PredictWind Model Upgrade 

Evaluation Report

Report by Dr Jack Katzfey – CSIRO Project Leader

Dr Katzfey specializes in the use of climate modelling tools, in the development of high-resolution regional climate projections. He has managed the application of these tools in various uses including weather forecasts for the Australian Olympic sailing team in 2012 in Weymouth, UK and for the Alinghi America’s Cup Team from 2002-2010. For this project, Dr Katzfey has led the team in the development of updated climate projections for Vietnam and provided training on the use and application of CSIRO’s Conformal Cubic Atmospheric (CCAM) Model.


PredictWind has instituted a new forecast system, with updated, more efficient model code incorporating improved representation of factors such as a better land-sea mask and a new boundary-layer mixing scheme that affect the accuracy of wind speed and direction forecasts.

A series of experiments with different configurations of the Conformal Cubic Atmospheric Model (CCAM) were tested by PredictWind to evaluate which produced the best performance for wind forecasts.  Thirteen different experiments were run over 16 domains selected from the 362 domains available on the PredictWind website. Domains were scattered around the world and were chosen because they were representative of various forecasting challenges and had sufficient available station observation data to compare to the experimental forecasts.  Forecasts were completed at 50 km, 8 km, and 1 km resolution, and were validated against station observations and also compared to ECMWF and GFS wind forecasts.

The best model configuration chosen (experiment pw13) improved wind speed forecasts by 11% at 1km, 7% at 8 km and 18% at 50 km relative to the operational PWG runs at PredictWind.  Wind direction forecasts were also improved by 5% at 1km, 7% at 8 km and 10% at 50 km.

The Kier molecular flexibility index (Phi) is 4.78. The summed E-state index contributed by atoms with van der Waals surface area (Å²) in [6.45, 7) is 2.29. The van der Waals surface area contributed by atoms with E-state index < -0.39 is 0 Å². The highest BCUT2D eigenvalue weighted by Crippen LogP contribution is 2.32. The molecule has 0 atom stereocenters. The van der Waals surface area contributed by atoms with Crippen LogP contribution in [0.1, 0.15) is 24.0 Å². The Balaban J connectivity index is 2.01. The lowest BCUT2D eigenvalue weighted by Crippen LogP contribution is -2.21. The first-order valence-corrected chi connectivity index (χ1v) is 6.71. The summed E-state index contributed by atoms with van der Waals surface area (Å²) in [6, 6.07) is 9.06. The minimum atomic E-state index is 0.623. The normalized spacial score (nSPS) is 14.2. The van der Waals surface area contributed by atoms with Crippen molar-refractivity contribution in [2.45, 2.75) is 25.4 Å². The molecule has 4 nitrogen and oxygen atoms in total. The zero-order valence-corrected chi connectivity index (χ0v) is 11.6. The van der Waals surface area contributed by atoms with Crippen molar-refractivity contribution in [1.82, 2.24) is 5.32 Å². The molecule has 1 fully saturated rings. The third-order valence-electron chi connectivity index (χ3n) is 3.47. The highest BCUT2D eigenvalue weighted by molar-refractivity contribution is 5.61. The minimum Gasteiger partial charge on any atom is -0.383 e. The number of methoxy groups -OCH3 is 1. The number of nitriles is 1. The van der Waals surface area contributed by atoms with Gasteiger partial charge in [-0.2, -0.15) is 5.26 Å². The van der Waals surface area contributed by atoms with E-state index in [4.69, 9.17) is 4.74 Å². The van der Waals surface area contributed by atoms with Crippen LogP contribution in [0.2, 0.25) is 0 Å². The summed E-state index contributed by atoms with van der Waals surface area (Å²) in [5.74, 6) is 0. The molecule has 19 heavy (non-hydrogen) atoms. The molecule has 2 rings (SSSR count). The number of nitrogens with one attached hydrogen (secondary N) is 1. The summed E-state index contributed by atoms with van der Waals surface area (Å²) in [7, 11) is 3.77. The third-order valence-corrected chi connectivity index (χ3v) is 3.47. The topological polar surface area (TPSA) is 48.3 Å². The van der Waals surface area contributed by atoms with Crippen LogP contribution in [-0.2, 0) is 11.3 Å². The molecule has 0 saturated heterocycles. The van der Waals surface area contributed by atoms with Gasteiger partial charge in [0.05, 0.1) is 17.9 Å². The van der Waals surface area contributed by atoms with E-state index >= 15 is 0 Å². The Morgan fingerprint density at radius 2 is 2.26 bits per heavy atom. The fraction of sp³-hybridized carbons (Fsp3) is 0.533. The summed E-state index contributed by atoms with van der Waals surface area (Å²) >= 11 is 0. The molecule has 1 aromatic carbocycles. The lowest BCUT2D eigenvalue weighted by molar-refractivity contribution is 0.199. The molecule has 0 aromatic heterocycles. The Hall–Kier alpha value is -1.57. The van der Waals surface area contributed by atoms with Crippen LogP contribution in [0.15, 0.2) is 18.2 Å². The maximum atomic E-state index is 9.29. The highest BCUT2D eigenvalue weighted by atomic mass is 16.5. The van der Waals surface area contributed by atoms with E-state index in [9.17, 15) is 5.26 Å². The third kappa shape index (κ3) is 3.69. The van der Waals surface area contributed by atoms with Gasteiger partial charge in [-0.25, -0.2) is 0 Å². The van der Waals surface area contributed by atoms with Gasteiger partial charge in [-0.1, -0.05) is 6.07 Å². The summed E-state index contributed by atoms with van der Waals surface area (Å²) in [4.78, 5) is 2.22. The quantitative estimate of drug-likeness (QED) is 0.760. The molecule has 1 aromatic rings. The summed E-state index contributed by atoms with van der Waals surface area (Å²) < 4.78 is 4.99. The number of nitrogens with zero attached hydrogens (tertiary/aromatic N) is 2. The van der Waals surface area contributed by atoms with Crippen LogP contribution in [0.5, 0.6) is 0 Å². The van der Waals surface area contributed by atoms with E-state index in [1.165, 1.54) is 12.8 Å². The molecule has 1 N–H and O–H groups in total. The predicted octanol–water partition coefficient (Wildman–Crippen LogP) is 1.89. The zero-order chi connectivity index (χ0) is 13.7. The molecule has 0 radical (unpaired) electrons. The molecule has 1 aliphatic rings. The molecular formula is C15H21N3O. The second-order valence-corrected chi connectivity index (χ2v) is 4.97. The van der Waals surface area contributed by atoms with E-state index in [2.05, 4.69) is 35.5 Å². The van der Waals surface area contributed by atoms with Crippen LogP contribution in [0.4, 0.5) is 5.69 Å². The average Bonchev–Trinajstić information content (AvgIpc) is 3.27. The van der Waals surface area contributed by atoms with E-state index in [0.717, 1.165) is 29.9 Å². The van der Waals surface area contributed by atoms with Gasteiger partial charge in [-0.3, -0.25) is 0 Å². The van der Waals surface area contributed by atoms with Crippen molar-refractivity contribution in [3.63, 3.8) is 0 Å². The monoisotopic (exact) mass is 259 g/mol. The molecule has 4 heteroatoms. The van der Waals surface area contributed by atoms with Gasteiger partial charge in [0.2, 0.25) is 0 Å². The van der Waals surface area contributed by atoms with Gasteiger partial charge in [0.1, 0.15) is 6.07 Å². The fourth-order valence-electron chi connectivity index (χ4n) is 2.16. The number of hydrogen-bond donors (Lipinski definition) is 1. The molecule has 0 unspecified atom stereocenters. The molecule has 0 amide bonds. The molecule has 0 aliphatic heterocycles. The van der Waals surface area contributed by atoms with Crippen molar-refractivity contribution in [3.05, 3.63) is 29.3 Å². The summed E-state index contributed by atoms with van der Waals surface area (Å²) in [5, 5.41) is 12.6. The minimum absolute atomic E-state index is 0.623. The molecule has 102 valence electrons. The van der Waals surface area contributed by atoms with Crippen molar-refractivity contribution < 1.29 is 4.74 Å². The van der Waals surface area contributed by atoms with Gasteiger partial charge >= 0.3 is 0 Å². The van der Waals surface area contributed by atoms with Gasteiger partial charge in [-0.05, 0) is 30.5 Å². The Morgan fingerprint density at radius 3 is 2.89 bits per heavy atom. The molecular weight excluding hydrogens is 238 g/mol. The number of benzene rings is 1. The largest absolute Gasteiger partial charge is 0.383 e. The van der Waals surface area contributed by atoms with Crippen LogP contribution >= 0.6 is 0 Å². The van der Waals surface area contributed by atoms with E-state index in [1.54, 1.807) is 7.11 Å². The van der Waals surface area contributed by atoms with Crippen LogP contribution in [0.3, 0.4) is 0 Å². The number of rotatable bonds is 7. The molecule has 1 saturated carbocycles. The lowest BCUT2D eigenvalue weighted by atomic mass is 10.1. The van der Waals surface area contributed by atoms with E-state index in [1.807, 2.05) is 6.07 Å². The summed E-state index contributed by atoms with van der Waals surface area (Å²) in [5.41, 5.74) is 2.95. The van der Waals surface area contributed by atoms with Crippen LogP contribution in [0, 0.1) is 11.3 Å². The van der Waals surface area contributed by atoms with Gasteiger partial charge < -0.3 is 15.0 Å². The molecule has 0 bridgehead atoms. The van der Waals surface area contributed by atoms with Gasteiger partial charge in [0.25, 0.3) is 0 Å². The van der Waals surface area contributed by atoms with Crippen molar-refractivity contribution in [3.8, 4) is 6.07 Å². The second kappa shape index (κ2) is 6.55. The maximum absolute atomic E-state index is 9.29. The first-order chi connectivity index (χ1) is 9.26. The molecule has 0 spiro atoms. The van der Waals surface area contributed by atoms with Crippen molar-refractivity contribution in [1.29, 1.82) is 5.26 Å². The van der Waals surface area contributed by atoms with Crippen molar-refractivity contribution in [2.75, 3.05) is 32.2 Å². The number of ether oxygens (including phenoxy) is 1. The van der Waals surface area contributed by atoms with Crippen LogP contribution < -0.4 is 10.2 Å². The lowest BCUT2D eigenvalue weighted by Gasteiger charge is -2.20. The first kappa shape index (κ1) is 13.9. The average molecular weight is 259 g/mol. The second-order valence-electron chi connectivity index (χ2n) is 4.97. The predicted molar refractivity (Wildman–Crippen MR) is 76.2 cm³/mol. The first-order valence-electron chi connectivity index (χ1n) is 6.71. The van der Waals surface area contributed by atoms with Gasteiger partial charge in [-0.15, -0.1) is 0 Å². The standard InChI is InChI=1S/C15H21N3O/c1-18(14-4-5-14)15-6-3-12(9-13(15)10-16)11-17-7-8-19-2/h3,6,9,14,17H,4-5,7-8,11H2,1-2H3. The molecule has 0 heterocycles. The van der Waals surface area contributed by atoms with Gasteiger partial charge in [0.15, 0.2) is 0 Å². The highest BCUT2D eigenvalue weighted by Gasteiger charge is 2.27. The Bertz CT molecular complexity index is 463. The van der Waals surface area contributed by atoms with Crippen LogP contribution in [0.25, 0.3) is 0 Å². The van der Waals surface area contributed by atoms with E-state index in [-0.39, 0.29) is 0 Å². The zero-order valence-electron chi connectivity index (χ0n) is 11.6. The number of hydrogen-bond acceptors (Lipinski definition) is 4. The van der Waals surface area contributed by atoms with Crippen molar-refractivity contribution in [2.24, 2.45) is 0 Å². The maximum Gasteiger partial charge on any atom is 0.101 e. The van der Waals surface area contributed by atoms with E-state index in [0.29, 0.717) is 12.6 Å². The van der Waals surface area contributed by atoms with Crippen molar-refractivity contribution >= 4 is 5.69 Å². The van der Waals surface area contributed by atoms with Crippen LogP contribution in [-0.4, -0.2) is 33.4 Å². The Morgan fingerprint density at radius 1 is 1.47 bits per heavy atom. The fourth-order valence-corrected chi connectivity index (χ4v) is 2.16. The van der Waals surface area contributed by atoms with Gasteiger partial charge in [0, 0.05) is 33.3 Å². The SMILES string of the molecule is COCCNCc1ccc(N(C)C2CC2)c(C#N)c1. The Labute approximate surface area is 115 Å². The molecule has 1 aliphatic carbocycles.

Overall Results Summary

Table 1: Percent improvement in wind speed Mean Absolute Error (MAE) of pw13 relative to operational PWG runs averaged over all 77 stations associated with the 16 domains evaluated.

(00 is 00 UTC; 12 is 12 UTC, the initial times of the analyses that started the twice-daily runs)



Table 2: Percent improvement in wind direction Mean Absolute Error (MAE) of pw13 relative to operational PWG runs averaged over all 77 stations associated with the 16 domains evaluated.  

(00 is 00 UTC; 12 is 12 UTC, the initial times of the analyses that started the twice-daily runs)



Summary of experiments completed:

  1. 13 different sets of new experimental forecasts were completed.
  2. 16 different domains from different regions around the world were studied.
  3. Forecasts were completed for the month of Sept 2017, though some runs for Oct and Nov. 2017 were included.  Only small differences were noted for Oct. and Nov. relative to Sept., so to minimize cost and time, the focus of the experiments was on Sept.
  4. Forecasts were initialized with GFS analyses, though some experiments also tested using ECMWF datasets as initial conditions.  Only small differences were noted for the different initial conditions.
  5. Two forecasts per day were completed for each day of the month for all domains evaluated:
      1. 14-day global forecasts at 50 km (with output every 3 hours)
      2. 7-day forecasts at 8 km resolution, nudged to 50 km runs (with output every hour)
      3. 24-hour forecasts at 1 km resolution (with output every hour)
  6. Data for same time period and domains from ECMWF and GFS forecasts were also evaluated (typically output was every 3 hourly) and compared to the CCAM experimental results.
  7. Model forecasts were compared to 77 observing stations every 1-3 hours.
  8. The main statistic to evaluate forecasts was the mean absolute error (MAE) of wind speed and wind direction.  Results shown are percent improvement relative to the operational PWG forecasts.


New features of the experiments:

  1. Improved, more efficient model code – The CCAM model undergoes continuous development by researchers at CSIRO.
  2. New radiation code – Provides improved forecasts of surface and atmospheric temperatures which affect wind speed and direction.
  3. 50% more vertical levels in the model.